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In this article the writer notes that explanatory style is a cognitive personality variable that reflects the habitual manner in which people explain the causes of bad events that befall them. The writer further points out that researchers believe that attributional style can help provide a better understanding of behaviors and consequences that affect one's performance and actions. This research aims to use this theory together with other variables and correlate this with students' GPAs, to see what factors interact or are able to predict academic performance. The writer highlights that before this takes place, however, it is important to understand the students and some of the problems and stresses that they face, so that their academic performance and how they react to certain issues can be better understood.
From the Paper:"Stress is generally a good thing as all individuals must have some stress to survive. However, when students have too much stress in their lives or the stress is perceived as being a negative event then psychological and physical impairments can sometimes be seen. There are ways that students can reduce stress in school but they have to work at what they are doing and learn how to get enough social support, enough time for leisure and enjoyment, and manage their time correctly. If students are not able to meet any type of personal need through different leisure activities or hobbies they may feel as though the stress that they must deal with in classes and during exams is actually much stronger than what it really is."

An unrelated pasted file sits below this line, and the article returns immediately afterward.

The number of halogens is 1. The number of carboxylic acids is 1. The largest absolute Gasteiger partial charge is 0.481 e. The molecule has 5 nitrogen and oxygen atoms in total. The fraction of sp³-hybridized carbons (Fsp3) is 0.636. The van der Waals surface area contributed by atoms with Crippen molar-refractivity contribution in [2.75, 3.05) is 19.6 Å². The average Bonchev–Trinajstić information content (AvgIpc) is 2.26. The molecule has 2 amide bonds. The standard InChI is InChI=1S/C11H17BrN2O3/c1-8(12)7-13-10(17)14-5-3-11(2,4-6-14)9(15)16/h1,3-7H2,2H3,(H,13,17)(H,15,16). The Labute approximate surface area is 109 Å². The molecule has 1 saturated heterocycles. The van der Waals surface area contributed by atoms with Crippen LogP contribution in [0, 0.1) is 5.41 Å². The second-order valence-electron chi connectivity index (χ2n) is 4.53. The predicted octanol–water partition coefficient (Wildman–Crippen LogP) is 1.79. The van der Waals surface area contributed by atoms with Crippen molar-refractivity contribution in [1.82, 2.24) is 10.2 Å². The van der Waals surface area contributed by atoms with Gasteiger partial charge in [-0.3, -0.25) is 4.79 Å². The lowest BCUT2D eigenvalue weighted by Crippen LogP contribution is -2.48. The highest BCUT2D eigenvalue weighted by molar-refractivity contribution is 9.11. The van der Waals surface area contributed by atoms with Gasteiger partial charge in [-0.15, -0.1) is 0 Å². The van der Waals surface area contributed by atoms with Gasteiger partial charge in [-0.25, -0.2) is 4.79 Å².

Sample of Sources Used:
- Burns, M.O. & Seligman, M.E.P. (1989). Explanatory style across the life span: evidence for stability over 52 years. Journal of Personality and Social Psychology, 56(3): 471-477.
- Curren, M.T. & Harich, K.R. (1993). Performance attributions: effects of mood and involvement. Journal of Educational Psychology, 8(4): 605-609.
- Dobbins, J.E. & Skillings, J.H. 2000. Racism as a clinical syndrome. American Journal of Orthopsychiatry, 70(1).
- Gotlib, I.H. (2002) Explanatory style: a question of balance. University of Western Ontario. EBSCO Publishing.
- Franklin, A.J. & Boyd-Franklin, N. 2000. Invisibility syndrome: a clinical model of the effects of racism on African American males. American Journal of Orthopsychiatry, 70(1).
Cite this Research Paper:
Academic Performance (2007, February 04) Retrieved January 26, 2015, from http://www.academon.com/research-paper/academic-performance-91638/
"Academic Performance" 04 February 2007. Web. 26 January. 2015. <http://www.academon.com/research-paper/academic-performance-91638/>